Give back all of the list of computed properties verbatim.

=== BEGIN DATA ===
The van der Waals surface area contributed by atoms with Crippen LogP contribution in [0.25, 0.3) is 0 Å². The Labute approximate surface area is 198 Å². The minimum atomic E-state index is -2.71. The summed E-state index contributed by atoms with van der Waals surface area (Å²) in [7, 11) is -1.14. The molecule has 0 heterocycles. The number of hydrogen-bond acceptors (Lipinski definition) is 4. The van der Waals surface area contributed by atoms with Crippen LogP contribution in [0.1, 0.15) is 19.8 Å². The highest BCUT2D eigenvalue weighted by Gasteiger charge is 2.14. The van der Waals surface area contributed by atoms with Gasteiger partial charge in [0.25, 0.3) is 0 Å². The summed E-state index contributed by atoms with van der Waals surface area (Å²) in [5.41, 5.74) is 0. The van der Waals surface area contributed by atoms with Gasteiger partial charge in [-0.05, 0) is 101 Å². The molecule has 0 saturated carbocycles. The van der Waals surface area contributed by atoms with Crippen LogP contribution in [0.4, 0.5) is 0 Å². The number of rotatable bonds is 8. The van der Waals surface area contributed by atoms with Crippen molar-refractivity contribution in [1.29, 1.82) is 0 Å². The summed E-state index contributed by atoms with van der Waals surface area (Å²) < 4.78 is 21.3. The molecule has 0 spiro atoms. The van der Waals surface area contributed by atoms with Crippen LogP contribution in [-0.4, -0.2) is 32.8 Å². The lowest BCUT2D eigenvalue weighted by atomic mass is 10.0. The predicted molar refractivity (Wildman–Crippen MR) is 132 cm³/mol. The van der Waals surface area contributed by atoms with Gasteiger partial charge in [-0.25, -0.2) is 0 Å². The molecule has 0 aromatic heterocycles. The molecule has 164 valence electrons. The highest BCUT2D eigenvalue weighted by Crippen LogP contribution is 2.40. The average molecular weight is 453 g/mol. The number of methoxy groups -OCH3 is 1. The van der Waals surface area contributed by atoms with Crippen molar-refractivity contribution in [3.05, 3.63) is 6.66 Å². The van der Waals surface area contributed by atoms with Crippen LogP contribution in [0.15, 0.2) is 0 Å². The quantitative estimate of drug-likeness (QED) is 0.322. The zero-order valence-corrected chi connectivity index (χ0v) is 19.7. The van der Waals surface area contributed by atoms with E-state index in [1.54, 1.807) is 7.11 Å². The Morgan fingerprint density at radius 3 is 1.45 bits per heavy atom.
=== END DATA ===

The van der Waals surface area contributed by atoms with Crippen LogP contribution in [0.25, 0.3) is 0 Å². The Labute approximate surface area is 198 Å². The minimum atomic E-state index is -2.71. The summed E-state index contributed by atoms with van der Waals surface area (Å²) in [7, 11) is -1.14. The molecule has 0 heterocycles. The number of hydrogen-bond acceptors (Lipinski definition) is 4. The van der Waals surface area contributed by atoms with Crippen LogP contribution in [0.1, 0.15) is 19.8 Å². The highest BCUT2D eigenvalue weighted by Gasteiger charge is 2.14. The van der Waals surface area contributed by atoms with Gasteiger partial charge in [0.25, 0.3) is 0 Å². The summed E-state index contributed by atoms with van der Waals surface area (Å²) in [5.41, 5.74) is 0. The van der Waals surface area contributed by atoms with Gasteiger partial charge in [-0.05, 0) is 101 Å². The molecule has 0 saturated carbocycles. The van der Waals surface area contributed by atoms with Crippen LogP contribution in [0.4, 0.5) is 0 Å². The number of rotatable bonds is 8. The van der Waals surface area contributed by atoms with Crippen molar-refractivity contribution in [1.29, 1.82) is 0 Å². The summed E-state index contributed by atoms with van der Waals surface area (Å²) < 4.78 is 21.3. The molecule has 0 spiro atoms. The van der Waals surface area contributed by atoms with Crippen LogP contribution in [-0.4, -0.2) is 32.8 Å². The lowest BCUT2D eigenvalue weighted by atomic mass is 10.0. The predicted molar refractivity (Wildman–Crippen MR) is 132 cm³/mol. The van der Waals surface area contributed by atoms with Gasteiger partial charge in [-0.25, -0.2) is 0 Å². The molecule has 0 aromatic heterocycles. The molecule has 164 valence electrons. The highest BCUT2D eigenvalue weighted by Crippen LogP contribution is 2.40. The average molecular weight is 453 g/mol. The number of methoxy groups -OCH3 is 1. The van der Waals surface area contributed by atoms with Crippen molar-refractivity contribution in [3.05, 3.63) is 6.66 Å². The van der Waals surface area contributed by atoms with Crippen LogP contribution in [0.15, 0.2) is 0 Å². The quantitative estimate of drug-likeness (QED) is 0.322. The zero-order valence-corrected chi connectivity index (χ0v) is 19.7. The van der Waals surface area contributed by atoms with E-state index in [1.54, 1.807) is 7.11 Å². The Morgan fingerprint density at radius 3 is 1.45 bits per heavy atom.